In 1974, the stark exterior of the Sarah Mellon Scaife Galleries became the new gateway to Pittsburgh’s Carnegie Museum of Art. Forty years later, it is still bracing to come upon this brutalist addition, designed by Edward Larrabee Barnes, to the Carnegie Institute’s neoclassical buildings.
It was an inspired notion, then, last fall, to install “TIP,” a chaotic exhibit of wooden poles wrapped in steel mesh and colorful strips of fabric. “TIP” is the work of British sculptor Phyllida Barlow. It runs 131 feet from the Forbes Avenue sidewalk to the museum entrance, welcoming visitors to the 2013 Carnegie International, the world’s second oldest international survey of contemporary art (the oldest, the Venice Biennale, began a year earlier, in 1895).
The 2013 Carnegie International, curated by Daniel Baumann, Dan Byers and Tina Kukielski, kicked off last October and continues through Mar. 16. Since the next Carnegie International is at least three years away, it would do well to get yourself to Pittsburgh as soon as you can.
As the Barlow piece suggests, this Carnegie International is serious about play.
One of the largest sections of the show, filling the museum’s Heinz Architectural Center, is called “The Playground Project.” An immersive environment by Tezuka Architects, it combines projects by students in the museum’s summer camps with documentation of innovative 20th-century playgrounds from the United States, Europe and Japan. There is also a playground-themed “sci-fi road movie” by Ei Arakawa and Henning Bohl and – what else? – an actual playground.
Though there is plenty to see, with 35 artists from 19 countries represented, the show is more manageable than most survey exhibitions. However, with the decision to disperse the pieces throughout the museum – even in the attached Carnegie Museum of Natural History, past the dinosaur bones – visitors have to do some navigating. Wear comfortable shoes.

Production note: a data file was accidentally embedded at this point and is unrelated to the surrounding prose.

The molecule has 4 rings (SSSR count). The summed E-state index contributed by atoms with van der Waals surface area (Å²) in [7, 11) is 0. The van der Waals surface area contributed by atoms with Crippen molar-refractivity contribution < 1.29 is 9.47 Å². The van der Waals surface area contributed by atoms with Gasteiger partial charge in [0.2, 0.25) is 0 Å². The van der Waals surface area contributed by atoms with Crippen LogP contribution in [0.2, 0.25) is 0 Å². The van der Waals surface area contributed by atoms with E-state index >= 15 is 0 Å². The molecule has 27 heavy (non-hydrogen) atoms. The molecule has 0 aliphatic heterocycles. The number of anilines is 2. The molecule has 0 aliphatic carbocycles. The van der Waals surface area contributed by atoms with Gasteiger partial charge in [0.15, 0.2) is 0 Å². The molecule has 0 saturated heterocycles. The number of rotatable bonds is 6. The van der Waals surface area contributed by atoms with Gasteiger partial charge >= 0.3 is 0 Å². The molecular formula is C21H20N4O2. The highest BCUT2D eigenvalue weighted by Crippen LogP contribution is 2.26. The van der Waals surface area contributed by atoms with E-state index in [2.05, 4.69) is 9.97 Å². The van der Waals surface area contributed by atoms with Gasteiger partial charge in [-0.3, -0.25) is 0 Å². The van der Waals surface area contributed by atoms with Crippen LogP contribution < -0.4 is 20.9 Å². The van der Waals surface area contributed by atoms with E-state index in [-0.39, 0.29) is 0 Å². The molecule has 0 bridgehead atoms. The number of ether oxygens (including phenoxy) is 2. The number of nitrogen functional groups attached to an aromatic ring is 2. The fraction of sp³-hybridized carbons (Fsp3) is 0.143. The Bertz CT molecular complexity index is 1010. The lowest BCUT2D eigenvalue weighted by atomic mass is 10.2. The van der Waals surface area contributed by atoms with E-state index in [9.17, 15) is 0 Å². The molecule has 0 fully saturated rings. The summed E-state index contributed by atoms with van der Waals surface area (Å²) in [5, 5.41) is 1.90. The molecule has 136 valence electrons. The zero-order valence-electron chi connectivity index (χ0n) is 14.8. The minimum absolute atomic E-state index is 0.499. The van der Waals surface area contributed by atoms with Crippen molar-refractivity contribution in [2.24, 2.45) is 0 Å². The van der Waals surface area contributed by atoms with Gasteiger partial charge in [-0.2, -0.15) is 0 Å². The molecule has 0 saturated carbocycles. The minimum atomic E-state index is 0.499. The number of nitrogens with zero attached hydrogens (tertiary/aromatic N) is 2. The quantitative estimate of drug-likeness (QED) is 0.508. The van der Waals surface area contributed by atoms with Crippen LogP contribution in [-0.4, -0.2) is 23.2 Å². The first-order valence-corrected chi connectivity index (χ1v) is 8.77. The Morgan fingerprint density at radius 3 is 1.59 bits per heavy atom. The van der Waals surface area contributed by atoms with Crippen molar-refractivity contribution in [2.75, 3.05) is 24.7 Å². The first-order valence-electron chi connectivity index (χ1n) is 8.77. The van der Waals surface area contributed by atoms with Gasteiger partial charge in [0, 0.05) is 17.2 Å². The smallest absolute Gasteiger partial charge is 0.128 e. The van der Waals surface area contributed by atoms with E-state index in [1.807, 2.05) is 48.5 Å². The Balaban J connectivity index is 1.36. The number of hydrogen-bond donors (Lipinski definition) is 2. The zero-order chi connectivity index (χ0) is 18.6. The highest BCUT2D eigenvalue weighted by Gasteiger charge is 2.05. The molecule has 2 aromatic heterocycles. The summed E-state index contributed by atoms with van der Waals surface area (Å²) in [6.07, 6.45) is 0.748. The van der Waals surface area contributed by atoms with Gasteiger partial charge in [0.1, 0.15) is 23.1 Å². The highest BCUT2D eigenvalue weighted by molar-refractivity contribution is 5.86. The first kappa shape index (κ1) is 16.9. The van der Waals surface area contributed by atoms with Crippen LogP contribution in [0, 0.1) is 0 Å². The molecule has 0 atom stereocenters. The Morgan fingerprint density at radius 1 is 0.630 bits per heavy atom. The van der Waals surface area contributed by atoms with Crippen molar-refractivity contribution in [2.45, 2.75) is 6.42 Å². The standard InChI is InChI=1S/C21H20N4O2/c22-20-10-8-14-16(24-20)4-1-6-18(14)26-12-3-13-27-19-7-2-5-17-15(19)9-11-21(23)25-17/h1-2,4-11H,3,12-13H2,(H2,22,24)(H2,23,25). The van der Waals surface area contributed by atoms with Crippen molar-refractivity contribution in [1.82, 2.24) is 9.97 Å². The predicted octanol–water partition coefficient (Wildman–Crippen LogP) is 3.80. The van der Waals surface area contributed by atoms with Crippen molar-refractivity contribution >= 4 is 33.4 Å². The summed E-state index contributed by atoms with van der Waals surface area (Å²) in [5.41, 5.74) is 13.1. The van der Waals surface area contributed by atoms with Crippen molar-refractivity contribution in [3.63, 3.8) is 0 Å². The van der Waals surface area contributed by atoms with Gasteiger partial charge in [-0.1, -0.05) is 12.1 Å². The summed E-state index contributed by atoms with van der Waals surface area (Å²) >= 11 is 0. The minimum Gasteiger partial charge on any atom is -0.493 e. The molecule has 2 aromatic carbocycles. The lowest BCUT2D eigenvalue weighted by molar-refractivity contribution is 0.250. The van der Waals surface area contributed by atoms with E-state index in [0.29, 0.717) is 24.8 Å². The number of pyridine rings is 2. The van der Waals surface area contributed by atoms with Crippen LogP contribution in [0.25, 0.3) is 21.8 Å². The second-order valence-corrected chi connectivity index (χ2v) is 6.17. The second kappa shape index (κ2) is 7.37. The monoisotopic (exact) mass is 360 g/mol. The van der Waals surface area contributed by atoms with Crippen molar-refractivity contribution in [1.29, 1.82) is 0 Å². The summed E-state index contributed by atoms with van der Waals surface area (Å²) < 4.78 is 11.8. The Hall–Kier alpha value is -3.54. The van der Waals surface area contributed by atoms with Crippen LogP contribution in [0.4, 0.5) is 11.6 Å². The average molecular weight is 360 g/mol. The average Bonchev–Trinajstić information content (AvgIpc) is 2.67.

In some cases, the pieces are site-specific. But more generally this approach enables the curators to provide art-historical context and show off the permanent collection, including works from earlier Carnegie Internationals. It also adds a DIY sense of involvement and discovery.
Two of the most captivating installations are in the Hall of Sculpture, viewable both from “ground level” and a perimeter balcony. “The Bidoun Library,” by Negar Azimi, Nelson Harst, Babak Radboy and Ghazaal Vojdani, is an extensive, mobile display of books, magazines, comics and posters, most in Arabic, dealing with “that vast, vexed, nefarious construct known as ‘the Middle East.’”
On the other side of the court is “Disarm” by Pedro Reyes: seven bizarre, self-playing musical instruments making an oval around a sort of drum set, all of which he assembled using 6,700 weapons repurposed from the Mexican drug wars. As visitors wander among them, they go off (so to speak), sounding like electric bagpipes, a xylophone, a rock bass and temple blocks.
The Carnegie Museum of Art is open daily except Tuesdays, with extended evening hours on Thursdays.